Advantages:
The PIC architectures have these advantages:
Small instruction set to learn RISC architecture Built in oscillator with selectable speeds Easy entry level, in circuit programming plus in circuit debugging PICKit units available from Microchip.com for less than $50 Inexpensive microcontrollers Wide range of interfaces including I2C, SPI, USB, USART, A/D, programmable Comparators, PWM, LIN, CAN, PSP, and Ethernet

Limitations:
The PIC architectures have these limitations: One accumulator Register-bank switching is required to access the entire RAM of many devices Operations and registers are not orthogonal; some instructions can address RAM and/or immediate constants, while others can only use the accumulator

The following stack limitations have been addressed in the PIC18 series, but still apply to earlier cores: The hardware call stack is not addressable, so preemptive task switching cannot be implemented Software-implemented stacks are not efficient, so it is difficult to generate reentrant code and support local variables

With paged program memory, there are two page sizes to worry about: one for CALL and GOTO and another for computed GOTO (typically used for table lookups). For example, on PIC16, CALL and GOTO have 11 bits of addressing, so the page size is 2048 instruction words. For computed GOTOs, where you add to PCL, the page size is 256 instruction words. In both cases, the upper address bits are provided by the PCLATH register. This register must be changed every time control transfers between pages. PCLATH must also be preserved by any interrupt handler.[8]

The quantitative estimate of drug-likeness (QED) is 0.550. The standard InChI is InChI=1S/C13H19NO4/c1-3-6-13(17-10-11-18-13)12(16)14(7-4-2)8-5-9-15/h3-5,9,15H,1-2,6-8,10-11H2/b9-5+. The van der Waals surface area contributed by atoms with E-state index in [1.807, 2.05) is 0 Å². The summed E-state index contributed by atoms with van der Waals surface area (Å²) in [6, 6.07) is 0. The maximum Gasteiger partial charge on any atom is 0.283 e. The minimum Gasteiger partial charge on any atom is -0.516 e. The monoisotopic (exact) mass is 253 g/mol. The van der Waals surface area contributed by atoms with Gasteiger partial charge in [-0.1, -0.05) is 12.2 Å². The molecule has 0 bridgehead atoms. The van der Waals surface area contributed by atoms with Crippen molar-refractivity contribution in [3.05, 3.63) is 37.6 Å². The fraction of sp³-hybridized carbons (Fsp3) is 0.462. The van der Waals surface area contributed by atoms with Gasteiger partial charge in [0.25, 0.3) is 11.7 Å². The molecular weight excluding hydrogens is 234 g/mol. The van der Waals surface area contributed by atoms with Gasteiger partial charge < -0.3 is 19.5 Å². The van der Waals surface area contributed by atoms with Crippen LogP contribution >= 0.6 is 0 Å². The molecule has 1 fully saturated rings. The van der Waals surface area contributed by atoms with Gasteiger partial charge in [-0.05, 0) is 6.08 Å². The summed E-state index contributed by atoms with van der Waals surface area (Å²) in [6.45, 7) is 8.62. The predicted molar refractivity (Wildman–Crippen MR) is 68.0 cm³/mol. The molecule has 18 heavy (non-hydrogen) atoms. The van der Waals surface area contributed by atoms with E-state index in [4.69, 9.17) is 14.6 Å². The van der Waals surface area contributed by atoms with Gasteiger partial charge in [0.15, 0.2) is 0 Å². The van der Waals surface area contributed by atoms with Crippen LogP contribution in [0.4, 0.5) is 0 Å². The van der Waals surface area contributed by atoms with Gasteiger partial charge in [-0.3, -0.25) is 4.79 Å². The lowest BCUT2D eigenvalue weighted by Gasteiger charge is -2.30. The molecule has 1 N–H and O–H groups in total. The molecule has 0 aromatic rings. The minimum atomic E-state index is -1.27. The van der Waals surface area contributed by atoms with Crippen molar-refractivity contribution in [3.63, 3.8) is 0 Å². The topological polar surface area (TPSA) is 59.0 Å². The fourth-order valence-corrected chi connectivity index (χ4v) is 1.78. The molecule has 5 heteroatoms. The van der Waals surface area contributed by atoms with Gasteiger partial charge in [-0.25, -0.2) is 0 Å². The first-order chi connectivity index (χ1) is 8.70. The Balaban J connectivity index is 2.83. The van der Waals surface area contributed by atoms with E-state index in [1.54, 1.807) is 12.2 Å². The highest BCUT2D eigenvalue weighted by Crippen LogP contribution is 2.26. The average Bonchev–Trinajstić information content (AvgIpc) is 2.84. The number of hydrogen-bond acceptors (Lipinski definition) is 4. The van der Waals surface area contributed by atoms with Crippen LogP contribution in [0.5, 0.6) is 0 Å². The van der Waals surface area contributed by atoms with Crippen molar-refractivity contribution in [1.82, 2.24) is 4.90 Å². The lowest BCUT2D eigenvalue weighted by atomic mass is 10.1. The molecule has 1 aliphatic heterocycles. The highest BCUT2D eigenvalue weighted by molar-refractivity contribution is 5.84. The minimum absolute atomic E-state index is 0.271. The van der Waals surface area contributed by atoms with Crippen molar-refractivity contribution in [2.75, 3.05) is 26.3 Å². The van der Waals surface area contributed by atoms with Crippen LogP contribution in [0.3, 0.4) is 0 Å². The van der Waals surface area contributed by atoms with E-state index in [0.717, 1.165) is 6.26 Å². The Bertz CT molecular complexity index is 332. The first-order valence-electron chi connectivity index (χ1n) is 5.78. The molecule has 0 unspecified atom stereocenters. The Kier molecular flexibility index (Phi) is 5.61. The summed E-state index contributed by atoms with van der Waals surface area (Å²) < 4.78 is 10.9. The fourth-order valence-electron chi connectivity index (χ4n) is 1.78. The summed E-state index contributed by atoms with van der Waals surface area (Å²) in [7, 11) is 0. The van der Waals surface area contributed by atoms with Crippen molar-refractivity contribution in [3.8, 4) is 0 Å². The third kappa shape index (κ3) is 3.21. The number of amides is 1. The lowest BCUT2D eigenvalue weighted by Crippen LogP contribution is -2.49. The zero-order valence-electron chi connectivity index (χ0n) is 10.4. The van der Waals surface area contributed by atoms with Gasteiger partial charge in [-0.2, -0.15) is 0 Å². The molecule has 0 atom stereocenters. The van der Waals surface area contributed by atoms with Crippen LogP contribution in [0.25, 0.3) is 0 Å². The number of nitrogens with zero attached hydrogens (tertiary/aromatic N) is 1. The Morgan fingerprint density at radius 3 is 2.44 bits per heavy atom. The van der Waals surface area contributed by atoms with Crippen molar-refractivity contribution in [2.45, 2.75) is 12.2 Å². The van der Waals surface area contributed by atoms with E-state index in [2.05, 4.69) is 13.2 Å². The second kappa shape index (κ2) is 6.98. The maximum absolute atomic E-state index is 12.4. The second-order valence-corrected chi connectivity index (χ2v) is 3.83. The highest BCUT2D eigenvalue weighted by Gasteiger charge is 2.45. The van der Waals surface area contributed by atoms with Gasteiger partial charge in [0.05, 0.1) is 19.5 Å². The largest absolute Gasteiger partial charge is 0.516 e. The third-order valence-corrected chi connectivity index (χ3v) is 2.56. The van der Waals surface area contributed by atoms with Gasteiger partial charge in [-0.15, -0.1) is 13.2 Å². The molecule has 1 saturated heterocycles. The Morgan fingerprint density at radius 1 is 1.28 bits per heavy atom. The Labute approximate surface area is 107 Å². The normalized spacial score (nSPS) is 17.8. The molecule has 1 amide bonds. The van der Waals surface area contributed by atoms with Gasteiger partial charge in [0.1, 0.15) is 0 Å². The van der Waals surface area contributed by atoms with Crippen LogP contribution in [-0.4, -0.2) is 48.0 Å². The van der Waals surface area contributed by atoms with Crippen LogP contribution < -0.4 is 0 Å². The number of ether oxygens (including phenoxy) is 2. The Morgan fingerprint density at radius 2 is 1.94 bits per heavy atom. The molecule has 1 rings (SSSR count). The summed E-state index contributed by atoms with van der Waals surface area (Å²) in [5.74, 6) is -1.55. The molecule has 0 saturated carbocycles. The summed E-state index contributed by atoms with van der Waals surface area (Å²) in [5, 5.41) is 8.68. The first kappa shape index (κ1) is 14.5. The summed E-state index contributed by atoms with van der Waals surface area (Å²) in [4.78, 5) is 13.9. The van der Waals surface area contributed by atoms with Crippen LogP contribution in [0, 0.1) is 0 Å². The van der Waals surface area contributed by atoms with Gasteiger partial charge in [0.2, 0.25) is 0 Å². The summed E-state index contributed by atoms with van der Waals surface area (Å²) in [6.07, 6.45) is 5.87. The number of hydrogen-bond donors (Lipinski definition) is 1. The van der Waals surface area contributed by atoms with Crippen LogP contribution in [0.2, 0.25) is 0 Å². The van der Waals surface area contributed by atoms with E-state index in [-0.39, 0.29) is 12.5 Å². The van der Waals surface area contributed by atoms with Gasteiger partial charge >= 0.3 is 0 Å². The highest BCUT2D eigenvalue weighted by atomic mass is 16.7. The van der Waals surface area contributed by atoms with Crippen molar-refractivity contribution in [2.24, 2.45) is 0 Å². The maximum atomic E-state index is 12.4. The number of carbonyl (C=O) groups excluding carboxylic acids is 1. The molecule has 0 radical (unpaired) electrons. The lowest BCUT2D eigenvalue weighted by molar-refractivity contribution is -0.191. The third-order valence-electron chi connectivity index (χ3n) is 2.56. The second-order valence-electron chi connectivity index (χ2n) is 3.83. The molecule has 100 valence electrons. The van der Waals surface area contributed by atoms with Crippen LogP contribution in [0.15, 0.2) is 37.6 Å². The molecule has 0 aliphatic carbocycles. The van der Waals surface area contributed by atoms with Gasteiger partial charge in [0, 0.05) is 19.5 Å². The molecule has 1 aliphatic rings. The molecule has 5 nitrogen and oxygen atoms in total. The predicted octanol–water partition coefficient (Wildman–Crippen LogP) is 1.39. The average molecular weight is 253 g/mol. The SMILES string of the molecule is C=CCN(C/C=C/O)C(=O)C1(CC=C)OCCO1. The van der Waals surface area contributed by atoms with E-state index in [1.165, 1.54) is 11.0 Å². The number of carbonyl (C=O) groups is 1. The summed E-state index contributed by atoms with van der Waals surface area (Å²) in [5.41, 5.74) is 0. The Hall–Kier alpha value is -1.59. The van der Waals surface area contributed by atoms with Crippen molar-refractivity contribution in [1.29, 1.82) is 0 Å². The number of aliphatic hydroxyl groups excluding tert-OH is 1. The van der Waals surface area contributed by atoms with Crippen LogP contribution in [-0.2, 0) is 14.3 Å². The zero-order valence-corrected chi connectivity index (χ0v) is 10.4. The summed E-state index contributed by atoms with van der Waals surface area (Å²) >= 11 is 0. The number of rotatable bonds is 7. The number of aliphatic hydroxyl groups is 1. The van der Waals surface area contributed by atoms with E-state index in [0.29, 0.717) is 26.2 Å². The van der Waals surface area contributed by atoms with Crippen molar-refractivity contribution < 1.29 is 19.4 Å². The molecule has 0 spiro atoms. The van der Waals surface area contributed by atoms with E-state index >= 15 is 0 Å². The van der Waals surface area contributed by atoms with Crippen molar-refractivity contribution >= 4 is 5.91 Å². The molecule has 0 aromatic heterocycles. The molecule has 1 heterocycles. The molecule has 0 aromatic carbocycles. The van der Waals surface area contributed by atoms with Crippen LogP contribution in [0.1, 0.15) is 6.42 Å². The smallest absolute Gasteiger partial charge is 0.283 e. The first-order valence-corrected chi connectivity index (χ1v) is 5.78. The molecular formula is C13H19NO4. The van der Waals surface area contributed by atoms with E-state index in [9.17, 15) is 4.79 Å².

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14-bit PIC instruction set:


Opcode (binary)
00 0000 0000 0000 00 0000 0000 1000 00 0000 0000 1001 00 0000 0110 0010 00 0000 0110 0011 00 0000 0110 0100 00 0000 0110 01ff 00 0000 1 fffffff 00 0001 0 xxxxxxx 00 0001 1 fffffff 00 0010 d fffffff 00 0011 d fffffff 00 0100 d fffffff 00 0101 d fffffff 00 0110 d fffffff 00 0111 d fffffff 00 1000 d fffffff 00 1001 d fffffff 00 1010 d fffffff 00 1011 d fffffff 00 1100 d fffffff 00 1101 d fffffff 00 1110 d fffffff 00 1111 d fffffff 01 00 bbb fffffff

Mnemonic NOP RETURN RETFIE OPTION SLEEP CLRWDT TRIS f MOVWF f CLRW CLRF f SUBWF f, d DECF f, d IORWF f, d ANDWF f, d XORWF f, d ADDWF f, d MOVF f, d COMF f, d INCF f, d DECFSZ f, d RRF f, d RLF f, d SWAPF f, d INCFSZ f, d

Description No operation Return from subroutine, W unchanged Return from interrupt Write W to OPTION register Go into standby mode Reset watchdog timer Write W to tristate register f Move W to f Clear W to 0 (W = 0) Clear f to 0 (f = 0) Subtract W from f (d = f W) Decrement f (d = f 1) Inclusive OR W with F (d = f OR W) AND W with F (d = f AND W) Exclusive OR W with F (d = f XOR W) Add W with F (d = f + W) Move F (d = f) Complement f (d = NOT f) Increment f (d = f + 1) Decrement f (d = f 1) and skip if zero Rotate right F (rotate right through carry) Rotate left F (rotate left through carry) Swap 4-bit halves of f (d = f<<4 | f>>4) Increment f (d = f + 1) and skip if zero Bit clear f (Clear bit b of f) Bit set f (Set bit b of f) Bit test f, skip if clear (Test bit b of f) Bit test f, skip if set (Test bit b of f) Save return address, load PC with k Jump to address k (11bits) Move literal to W (W = k) Set W to k and return Inclusive or literal with W (W = k OR W) AND literal with W (W = k AND W) 11

BCF f, b 01 01 bbb fffffff BSF f, b 01 10 bbb fffffff BTFSC f, b 01 11 bbb fffffff BTFSS f, b CALL k 10 1 kkkkkkkkkkk GOTO k
10 0 kkkkkkkkkkk

MOVLW k RETLW k 11 1000 kkkkkkkk IORLW k 11 1001 kkkkkkkk ANDLW k


11 00xx kkkkkkkk 11 01xx kkkkkkkk

XORLW k SUBLW k 11 111x kkkkkkkk ADDLW k


11 1010 kkkkkkkk 11 110x kkkkkkkk

Exclusive or literal with W (W = k XOR W) Subtract W from literal (W = k W) Add literal to W (W = k + W)

CHAPTER 3: Component used:

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PIC16F877A chip

Potentiometer Reset LCD Buzzer Oscillator Power supply IC LED Resistors Diode Connectors

RESET:

Capastor

Rfid card Relay

A device RESET forces all registers to their RESET state. This forces the A/D module to be turned off, and any conversion is aborted. All A/D input pins are configured as analog inputs. The value that is in the ADRESH: ADRESL registers is not modified for a Poweron Reset. The ADRESH: ADRESL registers will contain unknown data after a Power-on Reset.